Astra vaccine covid
Italy’s medicines regulator on Thursday banned the use of a batch of AstraZeneca/Oxford coronavirus vaccine. Image Credit: Reuters

Rome: Italy’s medicines regulator on Thursday banned the use of a batch of AstraZeneca/Oxford coronavirus vaccine as a precaution, triggering a similar decision from fellow EU member Romania.

The Italian regulator made the decision despite saying there was no established link between the vaccine and reports of some people suffering blood clots days after receiving the shot.

“Following the reporting of some serious adverse events AIFA has decided, as a precaution, to issue a ban on the use of this batch throughout the national territory,” the AIFA regulator said in a statement.

No evidence

A spokesman for Italian Prime Minister Mario Draghi said that, in a phone call with European Commission chief Ursula Von Der Leyen, “it emerged that there is no evidence of a link between the cases of thrombosis in Europe and the administration of the AstraZeneca vaccine”.

“President Von Der Leyen reported that the European Medicines Agency had initiated a further accelerated review.”

the AIFA said it “reserves the right to take further measures, if necessary,” in coordination with the European Medicines Agency (EMA).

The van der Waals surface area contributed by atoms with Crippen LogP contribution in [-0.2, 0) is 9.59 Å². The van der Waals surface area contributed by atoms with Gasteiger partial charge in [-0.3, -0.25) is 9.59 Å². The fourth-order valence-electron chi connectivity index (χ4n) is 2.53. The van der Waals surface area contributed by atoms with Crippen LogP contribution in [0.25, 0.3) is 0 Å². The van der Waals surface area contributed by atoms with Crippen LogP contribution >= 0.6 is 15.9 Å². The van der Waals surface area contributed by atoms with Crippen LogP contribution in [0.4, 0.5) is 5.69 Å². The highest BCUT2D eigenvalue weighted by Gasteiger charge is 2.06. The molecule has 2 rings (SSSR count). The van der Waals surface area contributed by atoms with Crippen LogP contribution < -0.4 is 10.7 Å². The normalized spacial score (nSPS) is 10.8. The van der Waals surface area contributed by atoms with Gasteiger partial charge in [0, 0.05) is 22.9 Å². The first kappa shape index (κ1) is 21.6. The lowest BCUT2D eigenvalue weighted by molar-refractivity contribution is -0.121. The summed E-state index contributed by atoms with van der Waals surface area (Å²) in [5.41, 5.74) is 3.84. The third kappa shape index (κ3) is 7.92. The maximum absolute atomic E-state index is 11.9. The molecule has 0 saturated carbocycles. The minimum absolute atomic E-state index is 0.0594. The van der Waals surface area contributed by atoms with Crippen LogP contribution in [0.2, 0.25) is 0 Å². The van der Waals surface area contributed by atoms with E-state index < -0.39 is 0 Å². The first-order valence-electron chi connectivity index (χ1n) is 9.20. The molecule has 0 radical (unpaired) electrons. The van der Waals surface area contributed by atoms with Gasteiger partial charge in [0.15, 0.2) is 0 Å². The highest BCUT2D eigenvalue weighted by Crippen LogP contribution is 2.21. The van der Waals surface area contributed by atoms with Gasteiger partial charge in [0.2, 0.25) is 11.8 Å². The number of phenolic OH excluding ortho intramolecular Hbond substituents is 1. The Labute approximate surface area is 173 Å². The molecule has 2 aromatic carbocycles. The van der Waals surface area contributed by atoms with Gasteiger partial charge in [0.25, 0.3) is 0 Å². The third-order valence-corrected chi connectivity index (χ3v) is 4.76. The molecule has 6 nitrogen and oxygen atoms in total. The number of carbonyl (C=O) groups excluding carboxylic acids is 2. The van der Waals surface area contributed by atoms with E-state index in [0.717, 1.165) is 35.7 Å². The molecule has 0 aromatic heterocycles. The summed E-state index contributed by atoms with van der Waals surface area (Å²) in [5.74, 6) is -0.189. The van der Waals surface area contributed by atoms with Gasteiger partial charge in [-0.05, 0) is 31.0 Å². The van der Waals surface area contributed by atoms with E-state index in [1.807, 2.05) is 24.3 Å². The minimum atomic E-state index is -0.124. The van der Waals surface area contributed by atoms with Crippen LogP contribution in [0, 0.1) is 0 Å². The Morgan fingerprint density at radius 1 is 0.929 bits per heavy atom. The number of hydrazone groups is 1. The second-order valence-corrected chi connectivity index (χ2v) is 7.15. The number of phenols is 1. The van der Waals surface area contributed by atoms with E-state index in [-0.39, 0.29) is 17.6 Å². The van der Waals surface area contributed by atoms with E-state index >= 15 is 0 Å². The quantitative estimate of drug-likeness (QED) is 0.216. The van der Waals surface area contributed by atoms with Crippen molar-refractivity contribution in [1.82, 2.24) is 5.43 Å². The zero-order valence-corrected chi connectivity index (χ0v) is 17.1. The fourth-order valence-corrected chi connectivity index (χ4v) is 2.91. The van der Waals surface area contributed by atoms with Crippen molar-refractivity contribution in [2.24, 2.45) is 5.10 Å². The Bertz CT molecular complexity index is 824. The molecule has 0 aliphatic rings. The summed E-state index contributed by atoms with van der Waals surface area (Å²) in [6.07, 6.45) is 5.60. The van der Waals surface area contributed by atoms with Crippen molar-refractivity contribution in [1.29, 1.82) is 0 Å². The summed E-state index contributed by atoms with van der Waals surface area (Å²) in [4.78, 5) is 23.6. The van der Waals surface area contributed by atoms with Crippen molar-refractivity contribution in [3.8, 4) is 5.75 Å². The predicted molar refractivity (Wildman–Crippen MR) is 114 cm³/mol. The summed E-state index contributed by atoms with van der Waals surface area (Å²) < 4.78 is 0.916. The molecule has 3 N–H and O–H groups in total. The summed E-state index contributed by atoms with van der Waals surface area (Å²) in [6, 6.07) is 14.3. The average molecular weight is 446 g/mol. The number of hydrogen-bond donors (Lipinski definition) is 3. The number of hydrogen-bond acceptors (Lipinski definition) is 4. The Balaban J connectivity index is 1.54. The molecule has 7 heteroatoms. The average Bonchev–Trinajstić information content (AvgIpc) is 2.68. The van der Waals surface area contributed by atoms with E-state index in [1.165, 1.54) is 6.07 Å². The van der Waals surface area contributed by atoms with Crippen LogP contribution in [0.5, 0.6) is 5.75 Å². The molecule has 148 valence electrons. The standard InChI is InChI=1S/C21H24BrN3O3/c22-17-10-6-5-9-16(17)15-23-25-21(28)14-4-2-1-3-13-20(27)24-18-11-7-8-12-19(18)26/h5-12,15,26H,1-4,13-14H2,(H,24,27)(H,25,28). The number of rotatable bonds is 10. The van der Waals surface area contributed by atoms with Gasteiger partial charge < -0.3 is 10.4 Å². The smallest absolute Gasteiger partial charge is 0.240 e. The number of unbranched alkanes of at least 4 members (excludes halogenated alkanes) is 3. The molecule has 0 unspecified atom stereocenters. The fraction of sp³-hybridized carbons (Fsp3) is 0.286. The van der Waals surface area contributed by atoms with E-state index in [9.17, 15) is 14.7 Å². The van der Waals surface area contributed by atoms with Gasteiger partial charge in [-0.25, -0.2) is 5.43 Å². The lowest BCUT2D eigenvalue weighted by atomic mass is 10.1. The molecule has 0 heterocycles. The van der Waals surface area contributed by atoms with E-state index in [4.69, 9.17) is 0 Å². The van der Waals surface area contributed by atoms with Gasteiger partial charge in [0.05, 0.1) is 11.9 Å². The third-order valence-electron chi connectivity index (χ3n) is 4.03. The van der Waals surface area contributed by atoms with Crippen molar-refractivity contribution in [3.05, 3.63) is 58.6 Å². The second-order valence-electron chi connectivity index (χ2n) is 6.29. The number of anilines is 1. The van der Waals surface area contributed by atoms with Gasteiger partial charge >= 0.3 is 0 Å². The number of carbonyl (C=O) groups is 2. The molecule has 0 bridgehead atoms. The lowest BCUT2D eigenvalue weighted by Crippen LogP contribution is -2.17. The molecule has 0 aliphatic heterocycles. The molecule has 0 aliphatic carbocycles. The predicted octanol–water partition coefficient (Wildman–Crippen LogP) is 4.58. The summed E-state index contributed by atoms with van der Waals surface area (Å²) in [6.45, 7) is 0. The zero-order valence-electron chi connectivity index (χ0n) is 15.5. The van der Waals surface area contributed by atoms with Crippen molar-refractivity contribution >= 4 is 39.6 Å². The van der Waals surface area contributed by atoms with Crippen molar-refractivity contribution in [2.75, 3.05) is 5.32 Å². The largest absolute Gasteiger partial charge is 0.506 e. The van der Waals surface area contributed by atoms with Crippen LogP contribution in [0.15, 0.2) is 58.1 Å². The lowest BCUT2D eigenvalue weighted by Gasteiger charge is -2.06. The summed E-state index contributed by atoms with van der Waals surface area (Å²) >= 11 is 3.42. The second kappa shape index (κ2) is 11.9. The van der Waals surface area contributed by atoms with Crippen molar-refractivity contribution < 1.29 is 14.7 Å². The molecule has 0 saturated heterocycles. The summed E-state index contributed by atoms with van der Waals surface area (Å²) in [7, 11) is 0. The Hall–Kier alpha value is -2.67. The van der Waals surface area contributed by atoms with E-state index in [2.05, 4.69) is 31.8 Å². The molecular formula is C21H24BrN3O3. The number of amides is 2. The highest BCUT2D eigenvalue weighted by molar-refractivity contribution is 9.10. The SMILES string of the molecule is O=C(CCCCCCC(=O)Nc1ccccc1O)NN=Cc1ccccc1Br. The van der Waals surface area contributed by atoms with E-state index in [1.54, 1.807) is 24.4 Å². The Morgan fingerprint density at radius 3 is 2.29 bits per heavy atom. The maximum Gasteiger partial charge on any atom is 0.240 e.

As a consequence of Italy’s decision, the Romanian government on Thursday evening said that it was withdrawing over 4,200 doses from the same AstraZeneca batch.

“We take this measure as an extreme precaution, without any scientific reason in Romania which led to this”, Romania’s national centre for vaccination against Covid-19 said in a press release.

However, Bucharest mentioned that the overall campaign with the AstraZeneca vaccine will go on as scheduled.

The batch mentioned by the Italian regulator, ABV2856, is different to that suspended by Austria on Monday, which the EMA named as ABV5300.

Following suit

On Monday, Austria announced it had suspended the use of that particular AstraZeneca batch, after a 49-year-old nurse died of severe blood coagulation days after receiving the shot.

Other countries followed suit, while Denmark, Norway and Iceland on Thursday went further, suspending entirely the use of AstraZeneca’s vaccine.

The EMA said Thursday there had been 30 cases of ‘thromboembolic events’ among five million people who have had the jab so far in Europe.

However the EMA added there is no indication that the vaccine caused these conditions and that the AstraZeneca jab could continue to be used pending the results of a probe.